The path to becoming a teacher isn’t always a straight one.

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When Lauren Beebe, now 26, was studying for a bachelor’s degree in international business at Washington State University, she wasn’t picturing a future as a teacher. But after working with kids during a few internships she completed while studying abroad, she decided to take her first job at the YMCA, running after-school programs. From there, she started to consider teaching.

“Of course, I was making a difference with kids doing the after-school and teen programs, but I realized after a while that I wanted to be doing that in a different way,” Beebe says.

So in 2015, Beebe sought out the master’s in teaching program at Northwest University, which she completed last summer. In the fall, she started a new job as a seventh-grade social studies teacher at Lakota Middle School in Federal Way.

“It was a lot of work and an intense year, but it was all worth it,” says Beebe of the master’s program. “This is the most rewarding career I can imagine.”

The path to becoming a teacher isn’t always a straight one, especially for those who, like Beebe, studied something other than education as an undergrad. But there are several ways to make the shift into leading a classroom of your own in Washington state.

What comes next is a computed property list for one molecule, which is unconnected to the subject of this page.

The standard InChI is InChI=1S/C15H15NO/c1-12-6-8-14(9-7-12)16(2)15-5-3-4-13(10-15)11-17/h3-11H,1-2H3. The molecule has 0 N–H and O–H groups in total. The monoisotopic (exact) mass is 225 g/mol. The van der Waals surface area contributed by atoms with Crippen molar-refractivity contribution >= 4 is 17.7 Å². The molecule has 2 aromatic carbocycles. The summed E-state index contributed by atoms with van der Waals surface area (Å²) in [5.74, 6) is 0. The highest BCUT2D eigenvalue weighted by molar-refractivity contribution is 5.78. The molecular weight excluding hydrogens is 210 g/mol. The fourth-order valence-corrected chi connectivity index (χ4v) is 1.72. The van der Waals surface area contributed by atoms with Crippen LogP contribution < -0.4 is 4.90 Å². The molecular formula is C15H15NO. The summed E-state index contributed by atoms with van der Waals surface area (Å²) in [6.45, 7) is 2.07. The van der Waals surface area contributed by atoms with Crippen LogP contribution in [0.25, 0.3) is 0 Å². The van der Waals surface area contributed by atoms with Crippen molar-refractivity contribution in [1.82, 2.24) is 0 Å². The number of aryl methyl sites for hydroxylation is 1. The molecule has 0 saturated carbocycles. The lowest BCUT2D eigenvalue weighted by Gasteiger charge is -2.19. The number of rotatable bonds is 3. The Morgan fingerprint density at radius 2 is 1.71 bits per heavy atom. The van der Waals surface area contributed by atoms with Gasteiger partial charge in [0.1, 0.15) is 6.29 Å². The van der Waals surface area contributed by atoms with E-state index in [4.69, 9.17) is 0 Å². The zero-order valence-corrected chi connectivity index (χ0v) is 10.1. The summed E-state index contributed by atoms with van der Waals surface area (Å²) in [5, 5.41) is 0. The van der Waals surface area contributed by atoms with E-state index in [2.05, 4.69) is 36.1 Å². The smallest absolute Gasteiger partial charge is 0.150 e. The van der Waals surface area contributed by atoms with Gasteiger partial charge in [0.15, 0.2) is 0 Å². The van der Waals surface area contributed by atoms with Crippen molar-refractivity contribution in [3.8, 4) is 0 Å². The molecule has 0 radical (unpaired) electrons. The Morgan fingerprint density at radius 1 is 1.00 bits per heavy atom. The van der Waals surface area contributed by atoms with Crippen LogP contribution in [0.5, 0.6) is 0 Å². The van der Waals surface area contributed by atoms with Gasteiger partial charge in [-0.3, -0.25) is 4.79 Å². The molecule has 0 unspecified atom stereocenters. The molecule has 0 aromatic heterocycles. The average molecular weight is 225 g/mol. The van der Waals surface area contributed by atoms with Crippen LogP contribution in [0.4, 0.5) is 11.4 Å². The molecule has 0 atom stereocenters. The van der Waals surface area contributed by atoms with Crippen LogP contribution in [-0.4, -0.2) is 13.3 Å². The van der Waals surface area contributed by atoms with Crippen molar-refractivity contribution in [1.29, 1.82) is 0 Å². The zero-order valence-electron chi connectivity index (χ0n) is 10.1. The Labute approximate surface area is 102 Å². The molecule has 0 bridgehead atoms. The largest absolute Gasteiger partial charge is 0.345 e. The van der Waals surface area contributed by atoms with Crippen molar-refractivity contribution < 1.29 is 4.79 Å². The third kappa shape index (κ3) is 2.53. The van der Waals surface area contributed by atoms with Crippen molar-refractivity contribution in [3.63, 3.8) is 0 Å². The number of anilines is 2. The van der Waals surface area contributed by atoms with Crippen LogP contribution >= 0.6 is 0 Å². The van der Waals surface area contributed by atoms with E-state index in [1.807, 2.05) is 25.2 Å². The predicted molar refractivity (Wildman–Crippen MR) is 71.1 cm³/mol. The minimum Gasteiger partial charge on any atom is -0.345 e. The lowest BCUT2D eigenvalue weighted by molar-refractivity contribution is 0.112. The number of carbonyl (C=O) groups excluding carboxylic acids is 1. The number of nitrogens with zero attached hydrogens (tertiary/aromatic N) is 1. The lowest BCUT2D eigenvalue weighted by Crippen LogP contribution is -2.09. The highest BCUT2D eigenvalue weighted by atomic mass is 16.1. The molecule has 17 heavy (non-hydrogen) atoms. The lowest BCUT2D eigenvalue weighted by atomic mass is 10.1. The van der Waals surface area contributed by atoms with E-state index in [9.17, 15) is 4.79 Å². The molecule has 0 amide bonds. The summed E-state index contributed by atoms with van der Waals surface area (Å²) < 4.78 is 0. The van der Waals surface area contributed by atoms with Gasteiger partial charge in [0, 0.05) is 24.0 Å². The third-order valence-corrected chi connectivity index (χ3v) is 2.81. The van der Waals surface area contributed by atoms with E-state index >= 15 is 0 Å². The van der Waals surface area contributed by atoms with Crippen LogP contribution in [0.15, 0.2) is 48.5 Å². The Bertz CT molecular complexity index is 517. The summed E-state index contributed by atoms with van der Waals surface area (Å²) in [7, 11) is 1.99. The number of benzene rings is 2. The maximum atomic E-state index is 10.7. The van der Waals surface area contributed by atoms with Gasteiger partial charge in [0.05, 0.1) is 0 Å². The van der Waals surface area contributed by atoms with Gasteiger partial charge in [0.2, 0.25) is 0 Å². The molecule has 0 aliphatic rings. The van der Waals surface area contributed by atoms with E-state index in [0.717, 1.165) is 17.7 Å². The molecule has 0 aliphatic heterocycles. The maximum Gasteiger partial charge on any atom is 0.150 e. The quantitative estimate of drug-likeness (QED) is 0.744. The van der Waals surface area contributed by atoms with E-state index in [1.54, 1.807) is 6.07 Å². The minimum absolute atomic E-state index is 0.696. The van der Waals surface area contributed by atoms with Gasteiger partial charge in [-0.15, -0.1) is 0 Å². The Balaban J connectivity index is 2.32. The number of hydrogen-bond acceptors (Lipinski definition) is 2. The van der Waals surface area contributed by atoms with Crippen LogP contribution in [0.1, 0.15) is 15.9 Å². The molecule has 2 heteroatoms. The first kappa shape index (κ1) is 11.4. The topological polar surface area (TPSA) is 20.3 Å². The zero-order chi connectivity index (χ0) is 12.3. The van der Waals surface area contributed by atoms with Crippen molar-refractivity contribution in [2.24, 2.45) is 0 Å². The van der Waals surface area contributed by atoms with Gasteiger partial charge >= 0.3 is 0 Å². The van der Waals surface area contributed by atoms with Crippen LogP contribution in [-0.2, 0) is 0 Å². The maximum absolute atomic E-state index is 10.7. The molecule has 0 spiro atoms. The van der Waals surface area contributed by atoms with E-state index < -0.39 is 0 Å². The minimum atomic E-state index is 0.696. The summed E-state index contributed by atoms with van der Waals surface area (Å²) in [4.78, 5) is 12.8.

The master’s degree option

According to Washington state regulations, you only need a bachelor’s degree (in any subject) and a teaching certification to teach in Washington public schools. But there are many different routes to becoming a teacher, especially if you’ve studied something other than education for that bachelor’s degree.

“For a lot of folks who didn’t study Education in undergrad … you might work in [a different] industry for a while but then decide you really want to be a teacher,” says Ron Jacobson, dean of the school of education at Northwest University in Kirkland. “You could come into a master’s in teaching program like ours, with a degree in English, wanting to teach high school English. You start in August and by the next July, you’ve finished the program, are recommended for certification and can work that fall as a teacher.”

One immediate benefit of getting a master’s degree in addition to your certification? A higher paycheck. Beginning teachers in Washington at public schools automatically make about $7,000 more per year than a teacher starting out with just a bachelor’s degree. Plus, you’ll get more pedagogical education than a certification-only program.

The downside is that master’s degrees usually take a bit longer than certification-only programs, and they cost significantly more.

The certification-only choice

To decide which route is the best for you, there are many considerations.

“If someone already has a master’s degree or higher [in a different field], I would recommend a certification-only program, especially if their expertise is in a high-need area,” says Kim Van Atta, who as a school coach for Seattle Public Schools works with a teacher-certification program and some teacher-recruitment programs.

The current designated high-needs areas in the state (districts are allowed to identify their own, as well) are special education, English language learners (ELL), math and science.